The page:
Evidence-Based Examination of Systemic Police Bias in the United States
As of this writing, there have been weeks of protests, many violent, in the streets of Minneapolis, Los Angeles, Washington, D.C., Atlanta, and New York City, with many businesses attacked, looted, and set on fire.
The protests are about the alleged epidemic of widespread and race-based police brutality against Blacks and the lack of confidence, in the case of George Floyd, that justice will be done. The problem with these assertions is that they are false, not supported by the data.
There is no epidemic of racist cops killing Black unarmed suspects. According to the Centers for Disease Control and Prevention, police killings of Blacks declined almost 80% from the late ’60s through the 2010s, while police killings of whites have flatlined. Meanwhile, in 2017, according to the CDC’s National Vital Statistics Reports, non-Hispanic Blacks were eight times more likely to be a victim of homicide (homicide death rate: 23.2 per 100,000) than non-Hispanic whites (homicide death rate: 2.9 per 100,000).
The narrative that law enforcement in the United States is endemically racist has become ubiquitous in mass media. Groups such as BLM argue for systemic police bias. Upon closer examination, however, the available evidence paints a different picture. The aim of BLM is based on fiction about American law enforcement. The aim is to end the epidemic of racially-biased police shootings of Black men, and that is a claim based on no facts whatsoever.
A broader aim of valuing lives is beyond dispute. Of course, we value Black lives. There’s no government agency more dedicated to the proposition of “Black lives matter” than police in America. You can go to any inner-city police-community meeting in central Harlem in NYC or the south side of Chicago and what you’re going to hear from those law-abiding residents who show up is a fervent desire for more police. They see the police as the only thing standing between them and anarchy.
The charge of systemic police bias is wrong. We can all agree that the video of Floyd’s arrest is sickening and reflects poorly on men and women wearing the police uniform. It isn’t, however, representative of the 385 million annual interactions that police officers have with civilians. A solid body of evidence finds no structural bias in the U.S. criminal justice system with regard to arrests, prosecution, or sentencing. Crime and suspect behaviour, not race, determine most police actions.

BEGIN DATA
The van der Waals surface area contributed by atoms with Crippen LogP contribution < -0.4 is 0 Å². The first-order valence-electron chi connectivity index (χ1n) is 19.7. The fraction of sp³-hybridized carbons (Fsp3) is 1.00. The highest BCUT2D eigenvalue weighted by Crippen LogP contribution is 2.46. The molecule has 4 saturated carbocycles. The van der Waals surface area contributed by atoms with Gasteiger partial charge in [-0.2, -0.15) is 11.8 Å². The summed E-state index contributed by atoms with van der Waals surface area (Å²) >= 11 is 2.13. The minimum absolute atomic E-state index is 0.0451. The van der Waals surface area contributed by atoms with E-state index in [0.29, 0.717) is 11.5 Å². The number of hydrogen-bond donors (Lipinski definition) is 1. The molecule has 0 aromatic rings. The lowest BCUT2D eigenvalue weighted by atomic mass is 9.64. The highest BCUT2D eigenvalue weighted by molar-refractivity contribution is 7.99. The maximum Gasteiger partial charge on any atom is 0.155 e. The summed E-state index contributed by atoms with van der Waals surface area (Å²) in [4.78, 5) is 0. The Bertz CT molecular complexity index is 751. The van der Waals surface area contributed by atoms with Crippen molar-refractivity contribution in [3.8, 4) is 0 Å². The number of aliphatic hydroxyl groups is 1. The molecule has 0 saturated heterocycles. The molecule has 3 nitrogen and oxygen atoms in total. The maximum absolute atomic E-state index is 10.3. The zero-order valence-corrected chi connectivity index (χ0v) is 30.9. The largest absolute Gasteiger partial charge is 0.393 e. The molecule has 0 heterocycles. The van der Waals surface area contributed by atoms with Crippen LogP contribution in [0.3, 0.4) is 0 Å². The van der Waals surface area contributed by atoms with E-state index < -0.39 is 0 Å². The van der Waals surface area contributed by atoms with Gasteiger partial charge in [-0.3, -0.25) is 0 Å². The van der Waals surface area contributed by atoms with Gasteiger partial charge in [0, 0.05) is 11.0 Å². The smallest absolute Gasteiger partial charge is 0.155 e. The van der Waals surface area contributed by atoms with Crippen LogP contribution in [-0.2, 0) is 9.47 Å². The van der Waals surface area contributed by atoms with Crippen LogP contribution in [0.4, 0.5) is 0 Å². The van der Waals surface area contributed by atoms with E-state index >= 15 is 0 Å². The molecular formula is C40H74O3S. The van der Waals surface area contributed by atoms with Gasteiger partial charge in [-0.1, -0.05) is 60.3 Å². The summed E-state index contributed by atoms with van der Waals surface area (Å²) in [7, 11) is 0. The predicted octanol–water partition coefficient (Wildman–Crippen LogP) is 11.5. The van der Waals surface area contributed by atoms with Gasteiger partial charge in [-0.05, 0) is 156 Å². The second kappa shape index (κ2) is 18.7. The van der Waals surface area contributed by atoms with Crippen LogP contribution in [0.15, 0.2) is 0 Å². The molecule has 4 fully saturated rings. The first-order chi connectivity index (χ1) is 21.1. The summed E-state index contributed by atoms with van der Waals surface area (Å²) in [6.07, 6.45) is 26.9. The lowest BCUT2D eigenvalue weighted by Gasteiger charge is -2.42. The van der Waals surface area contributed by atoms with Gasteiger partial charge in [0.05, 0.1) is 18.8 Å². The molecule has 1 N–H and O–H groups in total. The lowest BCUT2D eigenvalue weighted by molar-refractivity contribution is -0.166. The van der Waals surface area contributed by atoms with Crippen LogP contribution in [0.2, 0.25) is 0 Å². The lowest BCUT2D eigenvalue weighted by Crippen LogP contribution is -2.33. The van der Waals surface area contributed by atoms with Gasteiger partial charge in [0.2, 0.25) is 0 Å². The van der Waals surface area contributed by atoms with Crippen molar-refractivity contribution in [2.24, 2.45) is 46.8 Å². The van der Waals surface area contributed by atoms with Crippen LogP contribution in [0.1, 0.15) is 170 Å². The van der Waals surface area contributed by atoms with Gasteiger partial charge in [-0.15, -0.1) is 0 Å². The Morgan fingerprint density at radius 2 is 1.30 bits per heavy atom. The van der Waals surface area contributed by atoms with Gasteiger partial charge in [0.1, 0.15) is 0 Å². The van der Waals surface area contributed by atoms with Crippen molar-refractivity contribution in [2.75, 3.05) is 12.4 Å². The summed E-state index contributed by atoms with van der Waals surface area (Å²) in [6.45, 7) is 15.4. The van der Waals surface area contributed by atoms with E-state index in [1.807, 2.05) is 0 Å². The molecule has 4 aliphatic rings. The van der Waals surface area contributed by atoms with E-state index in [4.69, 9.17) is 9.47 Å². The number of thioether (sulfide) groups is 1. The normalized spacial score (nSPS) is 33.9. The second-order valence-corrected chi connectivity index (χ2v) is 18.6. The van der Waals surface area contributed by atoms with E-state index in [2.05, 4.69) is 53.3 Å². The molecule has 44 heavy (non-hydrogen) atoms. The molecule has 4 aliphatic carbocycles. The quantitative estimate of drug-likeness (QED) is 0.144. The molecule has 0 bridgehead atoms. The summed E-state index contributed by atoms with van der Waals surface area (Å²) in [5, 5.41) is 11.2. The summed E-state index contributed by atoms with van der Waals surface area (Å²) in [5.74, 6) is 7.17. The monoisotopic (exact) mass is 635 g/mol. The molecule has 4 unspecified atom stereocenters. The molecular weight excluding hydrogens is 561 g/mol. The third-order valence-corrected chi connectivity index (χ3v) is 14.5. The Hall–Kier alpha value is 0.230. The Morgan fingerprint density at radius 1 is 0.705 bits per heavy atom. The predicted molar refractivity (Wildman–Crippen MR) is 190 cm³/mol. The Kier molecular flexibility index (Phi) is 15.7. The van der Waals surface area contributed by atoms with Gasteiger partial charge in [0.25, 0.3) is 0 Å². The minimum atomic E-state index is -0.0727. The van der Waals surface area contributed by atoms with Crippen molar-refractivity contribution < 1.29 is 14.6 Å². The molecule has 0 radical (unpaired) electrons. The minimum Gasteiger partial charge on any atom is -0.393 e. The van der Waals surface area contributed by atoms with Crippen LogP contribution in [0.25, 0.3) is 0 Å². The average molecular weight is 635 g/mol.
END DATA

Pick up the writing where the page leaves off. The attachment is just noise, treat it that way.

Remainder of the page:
According to the Washington Post police shootings database, in 2019 police officers fatally shot 1,004 people, most of whom were armed or otherwise dangerous. 371 were white, 236 were Black, 158 were Hispanic, 39 were of another race, and 200 were of unknown race. These numbers indicate that African-Americans were about a quarter of those killed by cops in 2019 (235), a ratio that has remained stable since 2015. Police shootings are a function of how often officers encounter armed and violent suspects. In that regard, the above share of Black victims is less than what the Black crime rate statistics would predict.
It’s important to understand crime statistics in the context of the overall demographic data. According to the 2010 census, the racial composition of the U.S. is as follows:
- White: 223.6 million (72%)
- Black: 38.9 million (13%)
- Hispanic: 50.5 million (16%)
- Asian: 14.7 million (5%)
- American Indian: 2.9 million (0.9%)
- Some other race: 19.1 million (6%)
In 2018, the latest year for which such data have been published by the FBI, African-Americans made up 53% of known homicide offenders and committed about 60% of robberies, though they account for 13% of the population. Most of those African-American homicide offenders are young males between the age of 18 and 35.